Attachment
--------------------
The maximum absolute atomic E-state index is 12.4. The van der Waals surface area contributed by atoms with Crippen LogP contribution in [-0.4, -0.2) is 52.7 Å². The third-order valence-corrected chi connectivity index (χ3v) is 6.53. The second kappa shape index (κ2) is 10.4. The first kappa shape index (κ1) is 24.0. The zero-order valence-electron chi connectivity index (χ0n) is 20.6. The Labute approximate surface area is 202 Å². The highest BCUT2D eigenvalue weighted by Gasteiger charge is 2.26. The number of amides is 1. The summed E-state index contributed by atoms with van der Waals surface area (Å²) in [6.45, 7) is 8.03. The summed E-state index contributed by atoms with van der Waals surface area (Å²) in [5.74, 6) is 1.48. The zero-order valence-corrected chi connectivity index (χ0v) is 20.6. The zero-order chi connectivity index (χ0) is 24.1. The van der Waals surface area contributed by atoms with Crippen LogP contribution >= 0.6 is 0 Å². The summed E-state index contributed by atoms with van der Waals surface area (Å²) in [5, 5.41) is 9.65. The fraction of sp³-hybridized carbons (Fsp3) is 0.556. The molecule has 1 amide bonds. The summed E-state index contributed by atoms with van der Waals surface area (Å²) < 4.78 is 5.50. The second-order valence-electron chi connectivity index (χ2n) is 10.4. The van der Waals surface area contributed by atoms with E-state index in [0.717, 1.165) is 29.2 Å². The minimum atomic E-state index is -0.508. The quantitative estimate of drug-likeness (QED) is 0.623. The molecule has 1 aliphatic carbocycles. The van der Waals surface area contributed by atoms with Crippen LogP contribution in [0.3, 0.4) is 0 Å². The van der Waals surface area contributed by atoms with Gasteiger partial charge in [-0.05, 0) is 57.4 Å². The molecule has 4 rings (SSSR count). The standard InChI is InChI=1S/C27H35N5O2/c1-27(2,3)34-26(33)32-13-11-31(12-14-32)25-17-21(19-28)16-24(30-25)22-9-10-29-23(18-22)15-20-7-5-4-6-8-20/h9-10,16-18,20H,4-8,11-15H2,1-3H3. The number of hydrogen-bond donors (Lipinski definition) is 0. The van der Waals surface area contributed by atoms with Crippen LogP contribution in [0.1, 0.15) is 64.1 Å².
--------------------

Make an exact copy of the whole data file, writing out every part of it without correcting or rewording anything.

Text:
The maximum absolute atomic E-state index is 12.4. The van der Waals surface area contributed by atoms with Crippen LogP contribution in [-0.4, -0.2) is 52.7 Å². The third-order valence-corrected chi connectivity index (χ3v) is 6.53. The second kappa shape index (κ2) is 10.4. The first kappa shape index (κ1) is 24.0. The zero-order valence-electron chi connectivity index (χ0n) is 20.6. The Labute approximate surface area is 202 Å². The highest BCUT2D eigenvalue weighted by Gasteiger charge is 2.26. The number of amides is 1. The summed E-state index contributed by atoms with van der Waals surface area (Å²) in [6.45, 7) is 8.03. The summed E-state index contributed by atoms with van der Waals surface area (Å²) in [5.74, 6) is 1.48. The zero-order valence-corrected chi connectivity index (χ0v) is 20.6. The zero-order chi connectivity index (χ0) is 24.1. The van der Waals surface area contributed by atoms with Crippen LogP contribution >= 0.6 is 0 Å². The summed E-state index contributed by atoms with van der Waals surface area (Å²) in [5, 5.41) is 9.65. The fraction of sp³-hybridized carbons (Fsp3) is 0.556. The molecule has 1 amide bonds. The summed E-state index contributed by atoms with van der Waals surface area (Å²) < 4.78 is 5.50. The second-order valence-electron chi connectivity index (χ2n) is 10.4. The van der Waals surface area contributed by atoms with E-state index in [0.717, 1.165) is 29.2 Å². The minimum atomic E-state index is -0.508. The quantitative estimate of drug-likeness (QED) is 0.623. The molecule has 1 aliphatic carbocycles. The van der Waals surface area contributed by atoms with Crippen LogP contribution in [0.3, 0.4) is 0 Å². The van der Waals surface area contributed by atoms with Gasteiger partial charge in [-0.05, 0) is 57.4 Å². The molecule has 4 rings (SSSR count). The standard InChI is InChI=1S/C27H35N5O2/c1-27(2,3)34-26(33)32-13-11-31(12-14-32)25-17-21(19-28)16-24(30-25)22-9-10-29-23(18-22)15-20-7-5-4-6-8-20/h9-10,16-18,20H,4-8,11-15H2,1-3H3. The number of hydrogen-bond donors (Lipinski definition) is 0. The van der Waals surface area contributed by atoms with Crippen LogP contribution in [0.1, 0.15) is 64.1 Å².